I’ve taken a poll among various Christians in my life, told them about how it seemed right and fitting to me to listen to some guy on Youtube read the Gospel of Mark on Christmas Day as I was making a pie (it turned out well and I for me I do feel like the ability to make a good pie crust is up there with the time I got my MFA and the time I didn’t have cancer anymore, just like a serious Monumental Life Achievement) and apparently the next one I should try is…Luke!
Reading/listening to the Bible is an odd thing for me to be doing, primarily because I’m not a Christian. I’m not anything, really, other than a person who wishes The Force was real. But I did grow up going to a very conservative Evangelical church. It’s called Calvary Chapel. People who go there seem to really like claiming that it is non-denominational. Calvary Chapel has a big focus on Hell, and The Rapture, and The End times, and other things that I’m still terrified of if I’m being completely honest, even though there is sadly little else about the faith I was raised with that has stayed with me. It’s not rational for me to be afraid of those things after leaving the faith because I decided it didn’t make sense for me. But I’m also somewhat afraid of zombies, and I hold my breath on bridges and in tunnels so that things won’t collapse. Being afraid of The Eternal Fires of Hell is different than being superstitious, sure. But maybe they’re somehow related.
I reached out to a handful of Christians in my life in the days after the election. I wanted to let them know that I saw them responding compassion and grace to all kinds of angry people, and that while I didn’t share their faith anymore, the picture of it that they were presenting to the world was something really beautiful, and something that I respected, and something that I was glad for them to have. These are Christians who – I mean, I don’t know for sure who they voted for. I just know for sure that they don’t discriminate, that they display seemingly endless generosity, patience, and kindness, that they are the kind of people who sacrifice for others often and sometimes in big ways. My heart was very hard in those days after the election, and these the people who made me want to figure out how to stop being so angry. Look at me. “My heart was hard.” Still using Christianese.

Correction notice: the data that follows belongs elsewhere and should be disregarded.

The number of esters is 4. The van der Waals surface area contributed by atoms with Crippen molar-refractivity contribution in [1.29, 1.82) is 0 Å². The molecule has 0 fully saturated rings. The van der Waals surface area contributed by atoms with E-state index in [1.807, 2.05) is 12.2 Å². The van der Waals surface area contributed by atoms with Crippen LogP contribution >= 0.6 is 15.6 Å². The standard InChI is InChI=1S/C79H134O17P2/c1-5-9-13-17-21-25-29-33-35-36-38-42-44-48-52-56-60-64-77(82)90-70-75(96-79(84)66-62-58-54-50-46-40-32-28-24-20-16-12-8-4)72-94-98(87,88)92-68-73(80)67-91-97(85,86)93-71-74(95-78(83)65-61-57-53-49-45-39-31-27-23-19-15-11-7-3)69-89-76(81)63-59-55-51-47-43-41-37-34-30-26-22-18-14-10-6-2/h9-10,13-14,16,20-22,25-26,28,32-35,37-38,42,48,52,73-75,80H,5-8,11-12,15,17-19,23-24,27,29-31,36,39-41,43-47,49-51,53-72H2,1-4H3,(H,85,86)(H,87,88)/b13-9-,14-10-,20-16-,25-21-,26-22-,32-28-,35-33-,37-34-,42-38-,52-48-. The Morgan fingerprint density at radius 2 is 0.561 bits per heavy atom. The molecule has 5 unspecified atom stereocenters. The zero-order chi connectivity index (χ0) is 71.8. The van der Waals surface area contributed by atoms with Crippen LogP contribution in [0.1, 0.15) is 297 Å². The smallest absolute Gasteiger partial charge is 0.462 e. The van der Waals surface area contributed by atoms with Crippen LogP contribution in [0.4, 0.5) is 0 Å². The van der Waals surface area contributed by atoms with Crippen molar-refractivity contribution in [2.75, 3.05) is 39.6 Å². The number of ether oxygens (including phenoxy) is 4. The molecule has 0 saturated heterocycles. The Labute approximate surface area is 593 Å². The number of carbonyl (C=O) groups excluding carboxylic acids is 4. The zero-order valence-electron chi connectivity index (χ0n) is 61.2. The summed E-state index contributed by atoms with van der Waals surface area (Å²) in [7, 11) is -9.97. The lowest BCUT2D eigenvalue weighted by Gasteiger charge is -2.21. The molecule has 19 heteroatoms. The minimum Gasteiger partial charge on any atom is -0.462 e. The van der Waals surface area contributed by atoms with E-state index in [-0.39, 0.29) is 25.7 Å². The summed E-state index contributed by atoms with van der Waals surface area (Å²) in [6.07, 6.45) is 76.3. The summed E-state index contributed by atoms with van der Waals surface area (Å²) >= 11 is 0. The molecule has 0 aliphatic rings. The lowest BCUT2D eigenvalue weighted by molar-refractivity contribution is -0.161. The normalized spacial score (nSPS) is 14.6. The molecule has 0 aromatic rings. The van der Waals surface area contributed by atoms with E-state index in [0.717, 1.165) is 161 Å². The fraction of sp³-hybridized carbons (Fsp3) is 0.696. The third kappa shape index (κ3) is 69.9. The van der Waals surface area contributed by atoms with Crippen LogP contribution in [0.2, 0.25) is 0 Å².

And then there I was, on Christmas Day, making a pie and deciding to listen to Mark. And I’m sure that some people would say “Oh, God was leading you.” I’m not interested in arguing with them. For me it was more that I realized how angry and vindictive I’d been feeling towards Christians across the board, in particular because I decided that they were a bunch of hypocrites who were misinterpreting and cherry-picking their own holy book. And then inner me was like “Okay, you haven’t read the whole thing, either. Be able to back up what you say if you feel that way about it.”
And so I listened to the whole thing from start to finish. It was only about an hour and a half. I was astounded to discover that I wasn’t bored. Making a pie might have been part of it. I’m ADHD. I hate doing one thing at a time.
But I could not have been more surprised that I thought it was interesting, that I thought it had a pretty good structure, and that I thought several of the characters were fairly well defined. Jesus is…kind of funny. At least the way Mark tells it.
So I’m give Luke a try next, because I’m interested to see if I’m interested. I was never all that interested before. Just afraid. Which, it turns out, was not a great base for a deep and enduring faith.
I obviously have to be very careful who I chose to share this with, meaning that strangers on the internet can know about it but it’s nothing I’d discuss with my parents as they’d likely get excited and think I’m going to start going to church again, when I am most assuredly not because I like my Sunday mornings as they are. On the couch, with my man, listening to “StarTalk” and enjoying the scones we just made.
Is there a point to my revisiting a few books of the Bible? Maybe. Maybe not.
I’ve been called an “angry atheist,” which is untrue, because I’m not an atheist. I’m just not that confident. That was another one of the problems I had with the faith I was raised it. When I started learning a bit about what it meant to be Catholic, Mormon, Jewish, Muslim, etc. – as soon as the concept of faith as something you could chose made sense to me, it made sense to me that you could choose wrong. You could absolutely believe something, and just…Be Wrong.
I am angry about some things. That part is accurate.
Who knows if reading the Bible a little bit will help?
Probably not Leviticus though because fuck that guy.